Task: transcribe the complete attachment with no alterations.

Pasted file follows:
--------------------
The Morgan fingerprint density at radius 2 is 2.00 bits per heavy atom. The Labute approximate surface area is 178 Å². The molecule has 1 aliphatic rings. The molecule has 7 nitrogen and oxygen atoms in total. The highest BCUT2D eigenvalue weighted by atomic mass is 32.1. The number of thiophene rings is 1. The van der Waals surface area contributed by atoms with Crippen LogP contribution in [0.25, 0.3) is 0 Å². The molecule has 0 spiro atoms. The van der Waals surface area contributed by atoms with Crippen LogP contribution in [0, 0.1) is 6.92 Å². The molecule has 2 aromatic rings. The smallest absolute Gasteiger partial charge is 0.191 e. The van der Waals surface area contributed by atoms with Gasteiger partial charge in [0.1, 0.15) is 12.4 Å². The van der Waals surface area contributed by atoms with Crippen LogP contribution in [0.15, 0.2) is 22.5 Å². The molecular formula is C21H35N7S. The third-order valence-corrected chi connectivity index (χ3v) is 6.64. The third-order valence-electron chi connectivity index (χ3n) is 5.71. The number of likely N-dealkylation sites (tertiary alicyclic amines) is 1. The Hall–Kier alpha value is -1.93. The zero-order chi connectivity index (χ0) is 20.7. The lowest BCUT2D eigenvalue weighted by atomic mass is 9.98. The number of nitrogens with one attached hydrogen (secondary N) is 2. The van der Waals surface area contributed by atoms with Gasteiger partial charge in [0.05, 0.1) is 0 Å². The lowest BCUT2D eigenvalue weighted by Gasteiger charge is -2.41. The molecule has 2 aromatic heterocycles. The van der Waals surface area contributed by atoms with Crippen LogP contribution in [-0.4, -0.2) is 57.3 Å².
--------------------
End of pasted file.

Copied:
The Morgan fingerprint density at radius 2 is 2.00 bits per heavy atom. The Labute approximate surface area is 178 Å². The molecule has 1 aliphatic rings. The molecule has 7 nitrogen and oxygen atoms in total. The highest BCUT2D eigenvalue weighted by atomic mass is 32.1. The number of thiophene rings is 1. The van der Waals surface area contributed by atoms with Crippen LogP contribution in [0.25, 0.3) is 0 Å². The molecule has 0 spiro atoms. The van der Waals surface area contributed by atoms with Crippen LogP contribution in [0, 0.1) is 6.92 Å². The molecule has 2 aromatic rings. The smallest absolute Gasteiger partial charge is 0.191 e. The van der Waals surface area contributed by atoms with Gasteiger partial charge in [0.1, 0.15) is 12.4 Å². The van der Waals surface area contributed by atoms with Crippen LogP contribution in [0.15, 0.2) is 22.5 Å². The molecular formula is C21H35N7S. The third-order valence-corrected chi connectivity index (χ3v) is 6.64. The third-order valence-electron chi connectivity index (χ3n) is 5.71. The number of likely N-dealkylation sites (tertiary alicyclic amines) is 1. The Hall–Kier alpha value is -1.93. The zero-order chi connectivity index (χ0) is 20.7. The lowest BCUT2D eigenvalue weighted by atomic mass is 9.98. The number of nitrogens with one attached hydrogen (secondary N) is 2. The van der Waals surface area contributed by atoms with Gasteiger partial charge in [0.05, 0.1) is 0 Å². The lowest BCUT2D eigenvalue weighted by Gasteiger charge is -2.41. The molecule has 2 aromatic heterocycles. The van der Waals surface area contributed by atoms with Crippen LogP contribution in [-0.4, -0.2) is 57.3 Å².